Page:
Keeping vulnerable babies close, skin to skin, benefits them not just as infants, but also into adulthood, according to a new study.
The study out of Colombia has found that “kangaroo” mother care – defined as continuous skin-to-skin contact between the mother and her premature or low birth-weight infant, including breastfeeding – continues to pay off in terms of emotional health and intelligence.
Extending the kangaroo mothering study
Researchers who pioneered the original studies into the benefits of kangaroo mothering in the mid-1990s say a follow-up study found a range of improved outcomes for people who received such care versus those who didn’t.
Among the findings, those who received kangaroo mothering:
- Had lower mortality rates than others
- Had lower rates of school absenteeism than others
- Showed lower hyperactivity and aggressiveness than others.
In addition, a subgroup had consistently higher IQ scores than others.
To be sure, the results can’t be attributed solely to the effects of kangaroo mothering, as 20 years of experience, family life and environment also affect the outcomes.
But the findings show that kangaroo mothering “had significant, long-lasting social and behavioral protective effects 20 years after the intervention,” the researchers wrote.
History of kangaroo mothering
Kangaroo mothering is a practice that was developed in Bogota, Colombia, in the 1970s, according to Lydia Furman, M.D., of the Rainbow Babies and Children’s Hospital in Cleveland. Instead of placing premature and low birth-weight babies in incubators and restricting access to them, Nathalie Charpak, M.D., and others strapped the babies upright against the mother’s chest, encouraged frequent breastfeeding and did not discharge the infants until they reached a weight of 1700 grams, or about 3.75 pounds.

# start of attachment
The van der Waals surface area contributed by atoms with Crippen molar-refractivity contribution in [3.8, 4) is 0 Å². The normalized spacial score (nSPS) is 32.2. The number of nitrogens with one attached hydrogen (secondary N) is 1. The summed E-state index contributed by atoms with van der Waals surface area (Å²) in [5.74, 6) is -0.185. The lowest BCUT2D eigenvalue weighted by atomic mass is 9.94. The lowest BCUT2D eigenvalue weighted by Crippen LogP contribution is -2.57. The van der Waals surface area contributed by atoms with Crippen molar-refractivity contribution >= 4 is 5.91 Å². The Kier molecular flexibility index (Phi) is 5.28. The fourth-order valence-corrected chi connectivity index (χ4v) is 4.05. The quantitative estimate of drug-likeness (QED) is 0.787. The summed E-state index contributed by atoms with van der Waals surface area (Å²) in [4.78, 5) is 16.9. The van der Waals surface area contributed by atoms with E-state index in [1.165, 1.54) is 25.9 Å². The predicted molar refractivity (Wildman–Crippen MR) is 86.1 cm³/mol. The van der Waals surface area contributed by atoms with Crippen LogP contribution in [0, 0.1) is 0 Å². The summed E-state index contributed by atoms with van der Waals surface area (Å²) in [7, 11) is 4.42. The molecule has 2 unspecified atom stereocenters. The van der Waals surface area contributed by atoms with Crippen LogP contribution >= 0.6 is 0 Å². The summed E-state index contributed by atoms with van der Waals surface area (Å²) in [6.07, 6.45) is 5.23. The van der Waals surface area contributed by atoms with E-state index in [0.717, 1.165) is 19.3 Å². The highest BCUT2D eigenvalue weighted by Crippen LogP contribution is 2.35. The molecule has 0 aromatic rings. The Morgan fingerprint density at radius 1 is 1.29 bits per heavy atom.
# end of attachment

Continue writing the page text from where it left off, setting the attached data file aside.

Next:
Studies showed the practice paid off quickly in terms of lower mortality rates, fewer infections and lowered stress. Kangaroo mothering “clearly makes the world a better place for babies and families,” Furman wrote.
In the latest study, Dr. Charpak and her colleagues examined 441 of the participants in the original study and found the benefits of kangaroo mothering continued as the children grew.
Because positive effects of the technique were seen in infancy and continued 20 years later, the authors write, “coverage with this efficient and scientifically based health care intervention should be extended to the 18 million infants born each year who are candidates for the method.”
Talk to your health care provider about caring for your baby, whether you’re still pregnant or a new parent. You can find a Providence provider in your area using our geographic directory.
We’ve written about the care of babies before and after birth, including premature infants:
Breastfeeding in preemies’ first month boosts brain development
What you need to know about preterm labor
Choosing a health care provider for your baby
The truth about newborn crying
The latest study from Dr. Charpak and her colleagues, “Twenty-year Follow-up of Kangaroo Mother Care Versus Traditional Care,” was published in the journal Pediatrics.
Dr. Furman’s discussion of the study, “Kangaroo Mother Care 20 Years Later: Connecting Infants and Families,” is available on the Pediatrics website.
The Colombia-based Fundacion Canguron (Kangaroo Foundation), headed by Dr. Charpak, provides guidelines and relevant news about the practice.